How a popular policy that promised to free communities from environmental blight become a tool to increase industrial pollution
Admittedly, brownfield sites aren’t the most lively topics of real estate, in fact, many developers wince at the mere mention of them. Brownfields are the decaying, vacant industrial lots that developers shy away from revamping because the cost of cleaning up the contamination can easily add up to hundreds of thousands of dollars, depending on the size of the property and the extent of the pollution. To pad the sticker shock, the EPA launched a program called, you guessed it, the Brownfields Program in the early 1990s. The grants and loans provided through the program were touted as a means to rejuvenate brownfield properties for redevelopment. The federal government expanded the program in the early 2000s when it became clear that the Brownfield Program could accelerate toxic site cleanup. It was a glittering beacon of legislation for environmental sustainability and community revitalization, at least until you peered into the fine print.
Decay we go
Brownfield properties can inflict more damage than a regulatory headache for developers. Charles Bartsch, a senior program advisor for the EPA who was recognized as the nation’s leading authority on brownfield redevelopments before his death in 2018, determined that most brownfield properties were caught in a “vicious cycle of decline,” for a number of reasons. For one, once these properties go on the market, even if the pollution content is minuscule, they’re already at a stark disadvantage since developers prefer clean, untouched terrain (known as “greenfields”) where they can build brand-new properties. Because of this, brownfield property owners often struggle to find a buyer, to the point that many abandon their property altogether. These brownfields then begin to crumble from prolonged neglect, ultimately becoming the poster-child for the broken windows theory. “These vacant facilities invite abuse, unsupervised stripping of parts or material, vandalism or arson, and midnight dumping,” continued Bartsch. Worse, the contamination within the property leeches further into the community in which it’s located, threatening the health and well-being of community members.
Despite the challenges of brownfield projects, communities near brownfield sites don’t have much choice but to advocate for their redevelopment. Just as Bartsch outlined, brownfields jeopardize morale and community cohesion. But scarier still, brownfields have the potential to poison a community due to contaminants that can affect on-and-off-site soil, air, and water. Even if community members never step foot on that contaminated site, there’s still a danger of exposure since the wind can carry pollution off of the site or the pollution can seep into the community’s water supply.
Continued deterioration of brownfield sites poses both a serious environmental and financial threat to their locale, which is why the Brownfield Program became a viable tool to make cleanup and redevelopment financially feasible. Redeveloping these sites boosts local tax bases, creates new employment opportunities, makes use of existing infrastructure, relieves development pressure on undeveloped land, and ultimately improves and protects the environment. Oh, and it literally saves the lives of local residents.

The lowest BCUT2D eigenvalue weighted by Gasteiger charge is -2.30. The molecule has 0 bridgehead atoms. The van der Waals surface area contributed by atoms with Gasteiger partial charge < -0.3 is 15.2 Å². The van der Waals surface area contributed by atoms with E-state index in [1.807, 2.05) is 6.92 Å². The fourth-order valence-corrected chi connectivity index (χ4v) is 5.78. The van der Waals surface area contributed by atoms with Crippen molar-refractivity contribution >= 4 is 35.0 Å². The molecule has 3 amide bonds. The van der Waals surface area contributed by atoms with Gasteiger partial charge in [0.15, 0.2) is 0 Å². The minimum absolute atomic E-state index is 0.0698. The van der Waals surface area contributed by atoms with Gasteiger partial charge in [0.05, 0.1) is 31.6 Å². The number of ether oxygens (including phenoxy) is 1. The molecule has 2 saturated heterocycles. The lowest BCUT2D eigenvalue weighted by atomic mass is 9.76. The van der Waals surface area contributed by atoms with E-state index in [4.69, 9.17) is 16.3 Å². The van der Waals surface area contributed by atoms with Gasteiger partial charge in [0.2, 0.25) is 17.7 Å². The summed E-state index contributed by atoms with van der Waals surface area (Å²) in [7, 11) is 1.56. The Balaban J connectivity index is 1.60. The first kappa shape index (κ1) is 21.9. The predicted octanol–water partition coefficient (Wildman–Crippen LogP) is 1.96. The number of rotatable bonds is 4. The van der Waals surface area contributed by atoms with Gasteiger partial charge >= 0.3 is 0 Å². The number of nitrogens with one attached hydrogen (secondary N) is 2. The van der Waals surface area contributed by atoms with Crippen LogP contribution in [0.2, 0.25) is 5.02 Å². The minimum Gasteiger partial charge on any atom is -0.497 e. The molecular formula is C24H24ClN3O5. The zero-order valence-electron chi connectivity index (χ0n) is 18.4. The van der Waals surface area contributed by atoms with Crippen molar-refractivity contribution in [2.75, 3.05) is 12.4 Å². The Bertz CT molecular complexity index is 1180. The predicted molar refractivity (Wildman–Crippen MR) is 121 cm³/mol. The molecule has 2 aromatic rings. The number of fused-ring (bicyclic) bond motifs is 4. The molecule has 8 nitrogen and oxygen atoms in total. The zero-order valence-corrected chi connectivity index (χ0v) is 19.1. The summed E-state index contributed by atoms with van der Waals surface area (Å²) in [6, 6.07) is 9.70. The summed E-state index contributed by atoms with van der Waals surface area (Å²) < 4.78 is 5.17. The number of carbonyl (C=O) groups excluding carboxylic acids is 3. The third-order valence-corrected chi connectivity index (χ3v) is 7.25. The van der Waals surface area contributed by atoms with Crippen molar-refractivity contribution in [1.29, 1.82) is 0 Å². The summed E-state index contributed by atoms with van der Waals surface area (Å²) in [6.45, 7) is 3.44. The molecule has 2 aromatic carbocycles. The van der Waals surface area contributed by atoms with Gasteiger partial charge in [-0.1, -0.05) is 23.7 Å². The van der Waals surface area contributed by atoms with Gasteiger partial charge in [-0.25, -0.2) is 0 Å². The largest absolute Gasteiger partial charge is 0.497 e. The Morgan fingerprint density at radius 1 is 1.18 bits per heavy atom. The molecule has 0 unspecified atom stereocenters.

To its credit, EPA’s Brownfields Grant Program offers direct funding and technical assistance to communities in order to successfully remediate contaminated properties. There are multiple pages on the EPA’s website dedicated to brownfield success stories, including a former power plant redeveloped into a rehabilitation center for marine wildlife and a slew of successful urban agriculture projects.
Since the inception of the Brownfields Program, an increasing number of federal and state initiatives offer a ray of hope for brownfield sites to be redeveloped into safe and useful properties. Most states allow buyers to negotiate important agreements and indemnities which allow them to reduce the timeframe for remediation and even protect them from legal liability associated with any existing damages that the site causes.
But, like any federal grant program, the tedious process of filing mountains of paperwork, the frustrating back-and-forth with various agencies, and the endless waiting period is too much of a hassle for developers. Especially when there’s no guarantee that any funding acquired will mitigate the costs of cleanup. This brings us to the Brownfields Tax Incentives.
“Brown spots on the Big Apple”
In 1996, New York launched its own brownfield program, which provided tax incentives and limited liability certificates to developers that purchased, cleaned, and rebuilt Brownfield properties. The state expanded the program in 2003, allocating cash to wider tracts of land that held several contaminated sites. Both the program’s launch and expansion were marketed as an environmental justice initiative geared toward revamping lower-income communities. But, in the words of Melissa Checker, author of The Sustainability Myth, Environmental Gentrification and the Politics of Justice, “as time wore on, the state’s brownfield programs began to look a little tainted.” Instead of the underserved communities they were intended for, most of New York’s brownfield incentives went to wealthy developers and landowners.